Walsh was succeeded by William Dwyer (1787) and Matthew Campbell (1787–1814). The parish school appears to have been started during Reverend Campbell's time, with references found to "the Charity School of Tanee" back to 1890. There is also reference to a George Horan as curate in 1792, possibly the first of a number of Curates Assistant. The earliest original parish records, deposited in the Library of the Representative Church Body,[1] and dating back to 1791, are useful for determining the population and activities of the parish over time.

Early 19th century[edit]

In 1802, Taney still held the status of a Rural Deanery, including the churches of Taney itself (St. Nahi's), Kilgobbin, Rathfarnham, Stillorgan, Crumlin and Tallaght. As the local population (notably of Dundrum and Churchtown) and the parish membership grew, the old church became too small, and by 1809, discussions were well underway on replacing the parish church with a new and more spacious structure. The first formal proposal, for the site now occupied by Christ Church, was considered by the Select Vestry on 22 October 1809, but failed. However, after discussion with the leaseholder and the landowner, and other representations, moneys were sought from the Board of First Fruits, and £4,300 were lent. The decision to build was finally made in 1814, after a visit to the new church at Monkstown, which design was used as a model. Richard Ryan became curate in that year and oversaw construction, which commenced in mid-1815, with additional funds being raised by the sale of pews in 1816, as the budget was exceeded.

Christ Church, ca. 1895
Christ Church today

Christ Church was completed and opened for worship in 1818, with a licence issued, unusually, by the Archbishop of Cashel, and an initial consecration took place on 21 June 1818. It should be noted that this original Christ Church was rather smaller than the current building. Henry Hunt was curate from 1820–1821, followed by W. Vance (1821) and James Bulwar (1821–1824). Easter Vestry accounts of 1824 show costs for a vestry room, a 5-hundredweight bell and a sexton's house. Henry Hamilton became non-resident curate in 1824, and in 1825, A. Campbell replaced him, as resident curate, followed in 1830 by Dr. Thomas Prior. In 1829, an Infant School was launched, and at some point in that period, part of the old church was converted into a Boys School (another part was used for funeral services), and a Girls Charity School established in a cottage at one end of the burial ground. In the later 1820s, and again in 1832, work was done to improve the roof of Christ Church, the South Gallery was added in 1833 and in 1835 the Ecclesiastical Commissioners gave 256 pounds towards interior decoration. In 1836, when C.A. Schoales became curate, a Sunday School was opened (later this held the Infant School and teacher's residence, and then a sexton's residence). William Stanford was curate from 1837 to 1851.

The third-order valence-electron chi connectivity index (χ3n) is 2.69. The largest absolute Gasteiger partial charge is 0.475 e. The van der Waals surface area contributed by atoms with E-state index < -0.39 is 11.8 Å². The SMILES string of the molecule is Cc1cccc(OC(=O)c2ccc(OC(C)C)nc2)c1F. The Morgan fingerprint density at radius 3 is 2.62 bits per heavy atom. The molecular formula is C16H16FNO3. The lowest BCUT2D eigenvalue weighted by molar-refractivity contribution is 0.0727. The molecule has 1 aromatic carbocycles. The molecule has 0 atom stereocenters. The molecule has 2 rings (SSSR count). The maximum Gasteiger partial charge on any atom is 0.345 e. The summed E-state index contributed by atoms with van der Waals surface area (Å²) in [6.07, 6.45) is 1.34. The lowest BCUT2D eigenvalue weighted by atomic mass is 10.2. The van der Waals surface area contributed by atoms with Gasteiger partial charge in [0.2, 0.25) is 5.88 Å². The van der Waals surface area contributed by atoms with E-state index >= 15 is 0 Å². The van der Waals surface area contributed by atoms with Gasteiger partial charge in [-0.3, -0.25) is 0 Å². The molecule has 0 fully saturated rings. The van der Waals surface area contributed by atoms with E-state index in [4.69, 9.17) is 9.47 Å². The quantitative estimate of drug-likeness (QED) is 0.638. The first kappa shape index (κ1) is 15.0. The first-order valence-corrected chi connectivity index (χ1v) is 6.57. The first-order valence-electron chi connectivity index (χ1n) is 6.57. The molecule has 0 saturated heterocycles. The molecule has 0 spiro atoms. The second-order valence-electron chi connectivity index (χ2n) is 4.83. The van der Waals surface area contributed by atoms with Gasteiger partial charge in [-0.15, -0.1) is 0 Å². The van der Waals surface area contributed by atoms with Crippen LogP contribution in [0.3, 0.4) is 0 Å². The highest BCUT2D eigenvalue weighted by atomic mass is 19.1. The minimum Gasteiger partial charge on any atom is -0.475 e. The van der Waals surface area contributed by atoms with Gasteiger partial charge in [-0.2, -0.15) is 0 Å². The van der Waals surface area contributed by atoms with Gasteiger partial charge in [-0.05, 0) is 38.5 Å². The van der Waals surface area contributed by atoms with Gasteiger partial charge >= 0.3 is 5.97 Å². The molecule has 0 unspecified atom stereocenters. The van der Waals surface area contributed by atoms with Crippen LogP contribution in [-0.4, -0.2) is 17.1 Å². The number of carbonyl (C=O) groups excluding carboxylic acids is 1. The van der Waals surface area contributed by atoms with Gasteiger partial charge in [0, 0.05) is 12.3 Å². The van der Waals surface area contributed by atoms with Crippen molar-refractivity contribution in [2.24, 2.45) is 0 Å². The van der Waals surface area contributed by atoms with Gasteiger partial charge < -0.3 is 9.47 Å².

Mid- to late 19th century[edit]

In 1850, the Central Criminal Lunatic Asylum was opened (now the Central Mental Hospital) and when, in July 1851, Taney was established as an independent parish, the chaplaincy of this facility was attached to the post of rector. Taney's independence marked the beginning of the end of arrangements which had seen the Archdeacons of Dublin holding office additionally as vicars of the large St. Peter's Parish in the south city, and Rectors of Taney, Rathfarnham (also independent in July 1851) and Donnybrook (made independent in 1864).